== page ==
Real Estate - Commercial

Site Plans Submitted For Part Of Soda Pop District

By Cece Nunn, posted Sep 14, 2017
A developer's plans for 920 Princess St. include class-A office space and a restaurant. (Photo by Cece Nunn)
A Wilmington developer who’s working to bring new commercial tenants to a former industrial area has submitted site plans to the city for renovations to one of his properties.

The plans involve renovating the larger of the buildings at 920 Princess St. to transform it into class-A office space, said Jim McFarland of Osprey Lands LLC, who purchased the former Coca-Cola Bottling property for $1.5 million in 2015.

McFarland also purchased the adjacent 909 Market St., the home of planning, design and engineering consulting firm W.K. Dickson & Co., last year for $1.1 million. McFarland said the renovations planned at 920 Princess St. will allow W.K. Dickson to move into part of the revamped two-story, 28,000-square-foot building, along with two other office users he has not yet named.

“The building we’re moving them [W.K. Dickson] into will be a much nicer building, more attune to their flavors for office space,” McFarland said Thursday.

McFarland then plans to turn what will be the former W.K. Dickson building at 909 Market St., an 8,000 square foot space, into a full-service restaurant. Another restaurant would go into 4,000 square feet in a smaller, connected building at 920 Princess St., the oldest building in the former Coca-Cola Bottling group that McFarland said he particularly wanted to save.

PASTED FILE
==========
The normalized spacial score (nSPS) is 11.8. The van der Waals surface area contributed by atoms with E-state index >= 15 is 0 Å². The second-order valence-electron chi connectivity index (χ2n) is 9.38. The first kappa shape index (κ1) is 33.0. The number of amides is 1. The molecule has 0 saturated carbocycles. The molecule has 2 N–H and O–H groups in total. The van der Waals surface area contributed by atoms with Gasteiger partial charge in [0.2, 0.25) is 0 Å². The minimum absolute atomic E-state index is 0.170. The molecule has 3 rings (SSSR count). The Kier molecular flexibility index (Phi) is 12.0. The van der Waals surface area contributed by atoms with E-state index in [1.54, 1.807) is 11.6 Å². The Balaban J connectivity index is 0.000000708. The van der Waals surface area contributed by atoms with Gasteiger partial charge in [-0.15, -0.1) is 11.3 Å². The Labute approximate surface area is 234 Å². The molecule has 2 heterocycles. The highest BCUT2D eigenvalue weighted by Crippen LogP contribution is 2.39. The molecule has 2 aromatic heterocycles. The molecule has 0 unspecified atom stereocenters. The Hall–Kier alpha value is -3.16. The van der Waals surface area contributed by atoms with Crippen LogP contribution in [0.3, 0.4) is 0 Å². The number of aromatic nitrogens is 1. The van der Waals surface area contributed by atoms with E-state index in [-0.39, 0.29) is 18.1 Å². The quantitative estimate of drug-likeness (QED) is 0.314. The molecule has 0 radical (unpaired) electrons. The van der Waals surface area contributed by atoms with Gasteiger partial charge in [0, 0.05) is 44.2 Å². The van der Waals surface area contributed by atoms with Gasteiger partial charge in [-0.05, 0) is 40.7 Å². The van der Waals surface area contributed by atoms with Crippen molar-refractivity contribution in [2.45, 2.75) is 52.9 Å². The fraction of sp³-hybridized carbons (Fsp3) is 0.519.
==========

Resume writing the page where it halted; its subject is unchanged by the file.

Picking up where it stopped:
The area McFarland is working on has been referred to as the Soda Pop District and includes 9th through 11th streets from Chestnut to Market streets. He said Thursday that despite the denial in January by city officials of a rezoning request related to an entrance and exit, he's still working to bring a grocery store to the district.

“We will definitely bring a grocery store eventually. It’s just a matter of how long we wait for it,” McFarland said.

The plans for 920 Princess St. are expected to be on the agenda of the city of Wilmington’s Technical Review Committee on Sept. 28, according to the city’s project tracking website. McFarland said he anticipates that the work on the office building could take about 10 months to complete.

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